chapter  2
Strategy
Its setting
BySebastian Bruns
Pages 30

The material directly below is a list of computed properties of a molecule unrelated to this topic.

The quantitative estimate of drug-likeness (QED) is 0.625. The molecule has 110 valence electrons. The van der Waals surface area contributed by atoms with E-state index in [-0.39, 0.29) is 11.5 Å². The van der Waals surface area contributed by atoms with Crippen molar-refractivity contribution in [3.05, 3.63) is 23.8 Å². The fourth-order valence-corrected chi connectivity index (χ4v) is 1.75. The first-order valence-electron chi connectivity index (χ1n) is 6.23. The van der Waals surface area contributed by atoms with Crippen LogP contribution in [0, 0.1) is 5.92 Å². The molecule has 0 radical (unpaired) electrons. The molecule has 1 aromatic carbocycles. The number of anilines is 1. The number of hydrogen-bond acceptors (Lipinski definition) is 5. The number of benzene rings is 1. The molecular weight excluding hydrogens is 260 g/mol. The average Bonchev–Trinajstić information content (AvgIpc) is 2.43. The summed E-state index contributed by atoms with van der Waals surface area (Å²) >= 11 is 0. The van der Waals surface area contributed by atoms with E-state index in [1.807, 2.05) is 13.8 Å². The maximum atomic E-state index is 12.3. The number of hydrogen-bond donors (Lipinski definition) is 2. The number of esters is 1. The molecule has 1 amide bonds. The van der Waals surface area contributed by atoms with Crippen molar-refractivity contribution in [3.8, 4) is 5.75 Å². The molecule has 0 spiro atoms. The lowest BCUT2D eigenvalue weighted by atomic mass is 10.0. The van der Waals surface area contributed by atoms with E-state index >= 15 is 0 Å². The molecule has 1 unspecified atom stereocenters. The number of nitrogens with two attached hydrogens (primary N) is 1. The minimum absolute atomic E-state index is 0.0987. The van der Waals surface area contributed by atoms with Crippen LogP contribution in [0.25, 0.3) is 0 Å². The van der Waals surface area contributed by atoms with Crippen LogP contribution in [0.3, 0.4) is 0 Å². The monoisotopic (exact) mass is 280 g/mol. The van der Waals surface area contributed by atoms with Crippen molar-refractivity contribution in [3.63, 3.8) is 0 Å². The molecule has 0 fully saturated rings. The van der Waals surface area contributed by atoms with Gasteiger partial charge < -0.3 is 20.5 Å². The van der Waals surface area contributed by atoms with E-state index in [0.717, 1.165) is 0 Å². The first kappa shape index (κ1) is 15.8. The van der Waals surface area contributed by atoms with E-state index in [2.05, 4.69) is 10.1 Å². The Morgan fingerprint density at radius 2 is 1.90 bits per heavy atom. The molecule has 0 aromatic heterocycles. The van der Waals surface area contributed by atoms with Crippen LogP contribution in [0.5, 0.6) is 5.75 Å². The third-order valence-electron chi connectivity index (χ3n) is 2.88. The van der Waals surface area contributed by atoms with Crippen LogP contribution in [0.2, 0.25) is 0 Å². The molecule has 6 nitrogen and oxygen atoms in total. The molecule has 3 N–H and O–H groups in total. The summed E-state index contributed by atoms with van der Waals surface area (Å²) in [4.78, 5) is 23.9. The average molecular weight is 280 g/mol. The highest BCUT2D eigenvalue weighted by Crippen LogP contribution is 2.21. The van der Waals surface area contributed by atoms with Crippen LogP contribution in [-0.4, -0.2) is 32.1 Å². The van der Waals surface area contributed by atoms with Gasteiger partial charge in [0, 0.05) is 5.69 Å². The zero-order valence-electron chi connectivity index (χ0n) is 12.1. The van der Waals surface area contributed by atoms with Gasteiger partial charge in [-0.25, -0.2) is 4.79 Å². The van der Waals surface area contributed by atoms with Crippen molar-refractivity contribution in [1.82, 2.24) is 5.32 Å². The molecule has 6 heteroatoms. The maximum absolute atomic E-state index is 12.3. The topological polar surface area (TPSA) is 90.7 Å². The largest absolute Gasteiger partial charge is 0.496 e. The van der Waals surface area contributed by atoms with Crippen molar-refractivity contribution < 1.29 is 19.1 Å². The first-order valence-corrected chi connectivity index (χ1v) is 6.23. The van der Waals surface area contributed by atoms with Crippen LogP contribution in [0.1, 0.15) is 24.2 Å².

Security strategy serves the continuous security of a state's well-being, its territorial integrity and sovereignty, the functioning of its political system, and the safety and security of its people and goods. Its goal is the applicability of military and diplomatic power in peace, crisis, and war. At the same time, force posture decisions, deployments, and the tactical use of force can have strategic implications. Naval strategy succeeds when the Navy complements and makes possible the execution of a coherent, overarching national security strategy. Sea control capabilities are at the heart of the naval mission set. It is noted that the roles of navies in strategic deterrence must be divided into general, conventional deterrence – "potential adversaries are deterred, or not deterred, by demonstrations of a navy's evident ability to perform conventional maritime 'war-fighting' tasks efficiently" – and nuclear (strategic) deterrence.